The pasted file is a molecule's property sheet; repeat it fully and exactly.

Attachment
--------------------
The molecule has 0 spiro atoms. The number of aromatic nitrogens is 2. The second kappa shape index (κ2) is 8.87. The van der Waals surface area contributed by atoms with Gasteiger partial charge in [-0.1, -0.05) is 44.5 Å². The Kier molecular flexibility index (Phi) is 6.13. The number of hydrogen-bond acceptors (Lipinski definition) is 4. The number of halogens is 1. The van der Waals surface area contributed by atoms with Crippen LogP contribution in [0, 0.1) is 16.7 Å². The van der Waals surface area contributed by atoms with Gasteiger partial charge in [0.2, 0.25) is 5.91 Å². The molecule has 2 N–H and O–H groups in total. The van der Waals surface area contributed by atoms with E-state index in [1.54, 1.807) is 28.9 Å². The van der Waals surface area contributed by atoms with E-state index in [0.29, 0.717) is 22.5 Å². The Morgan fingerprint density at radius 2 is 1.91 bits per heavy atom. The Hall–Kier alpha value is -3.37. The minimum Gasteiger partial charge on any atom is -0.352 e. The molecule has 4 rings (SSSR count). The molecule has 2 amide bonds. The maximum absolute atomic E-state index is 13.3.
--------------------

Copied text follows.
The molecule has 0 spiro atoms. The number of aromatic nitrogens is 2. The second kappa shape index (κ2) is 8.87. The van der Waals surface area contributed by atoms with Gasteiger partial charge in [-0.1, -0.05) is 44.5 Å². The Kier molecular flexibility index (Phi) is 6.13. The number of hydrogen-bond acceptors (Lipinski definition) is 4. The number of halogens is 1. The van der Waals surface area contributed by atoms with Crippen LogP contribution in [0, 0.1) is 16.7 Å². The van der Waals surface area contributed by atoms with Gasteiger partial charge in [0.2, 0.25) is 5.91 Å². The molecule has 2 N–H and O–H groups in total. The van der Waals surface area contributed by atoms with E-state index in [1.54, 1.807) is 28.9 Å². The van der Waals surface area contributed by atoms with E-state index in [0.29, 0.717) is 22.5 Å². The Morgan fingerprint density at radius 2 is 1.91 bits per heavy atom. The Hall–Kier alpha value is -3.37. The minimum Gasteiger partial charge on any atom is -0.352 e. The molecule has 4 rings (SSSR count). The molecule has 2 amide bonds. The maximum absolute atomic E-state index is 13.3.